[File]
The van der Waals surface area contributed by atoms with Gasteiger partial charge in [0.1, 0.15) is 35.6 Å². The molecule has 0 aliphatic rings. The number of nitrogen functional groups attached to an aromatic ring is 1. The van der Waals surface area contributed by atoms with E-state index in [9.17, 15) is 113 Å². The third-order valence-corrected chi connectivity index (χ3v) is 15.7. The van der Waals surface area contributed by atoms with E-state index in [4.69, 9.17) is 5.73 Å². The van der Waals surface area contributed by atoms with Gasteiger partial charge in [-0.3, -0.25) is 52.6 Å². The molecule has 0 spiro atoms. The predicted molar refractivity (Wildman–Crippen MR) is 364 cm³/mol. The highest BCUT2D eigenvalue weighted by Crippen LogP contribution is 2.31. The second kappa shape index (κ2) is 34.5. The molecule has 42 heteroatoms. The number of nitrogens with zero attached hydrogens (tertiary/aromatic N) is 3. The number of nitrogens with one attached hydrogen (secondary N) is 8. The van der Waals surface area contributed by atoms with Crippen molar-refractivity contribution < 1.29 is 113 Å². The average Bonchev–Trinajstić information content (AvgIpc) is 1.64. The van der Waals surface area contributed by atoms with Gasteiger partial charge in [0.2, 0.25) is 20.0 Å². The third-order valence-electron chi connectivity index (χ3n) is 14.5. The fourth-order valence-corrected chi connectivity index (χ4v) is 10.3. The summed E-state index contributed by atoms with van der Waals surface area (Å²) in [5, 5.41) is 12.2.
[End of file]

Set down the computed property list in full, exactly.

The van der Waals surface area contributed by atoms with Gasteiger partial charge in [0.1, 0.15) is 35.6 Å². The molecule has 0 aliphatic rings. The number of nitrogen functional groups attached to an aromatic ring is 1. The van der Waals surface area contributed by atoms with E-state index in [9.17, 15) is 113 Å². The third-order valence-corrected chi connectivity index (χ3v) is 15.7. The van der Waals surface area contributed by atoms with E-state index in [4.69, 9.17) is 5.73 Å². The van der Waals surface area contributed by atoms with Gasteiger partial charge in [-0.3, -0.25) is 52.6 Å². The molecule has 0 spiro atoms. The predicted molar refractivity (Wildman–Crippen MR) is 364 cm³/mol. The highest BCUT2D eigenvalue weighted by Crippen LogP contribution is 2.31. The second kappa shape index (κ2) is 34.5. The molecule has 42 heteroatoms. The number of nitrogens with zero attached hydrogens (tertiary/aromatic N) is 3. The number of nitrogens with one attached hydrogen (secondary N) is 8. The van der Waals surface area contributed by atoms with Crippen molar-refractivity contribution < 1.29 is 113 Å². The average Bonchev–Trinajstić information content (AvgIpc) is 1.64. The van der Waals surface area contributed by atoms with Gasteiger partial charge in [0.2, 0.25) is 20.0 Å². The third-order valence-electron chi connectivity index (χ3n) is 14.5. The fourth-order valence-corrected chi connectivity index (χ4v) is 10.3. The summed E-state index contributed by atoms with van der Waals surface area (Å²) in [5, 5.41) is 12.2.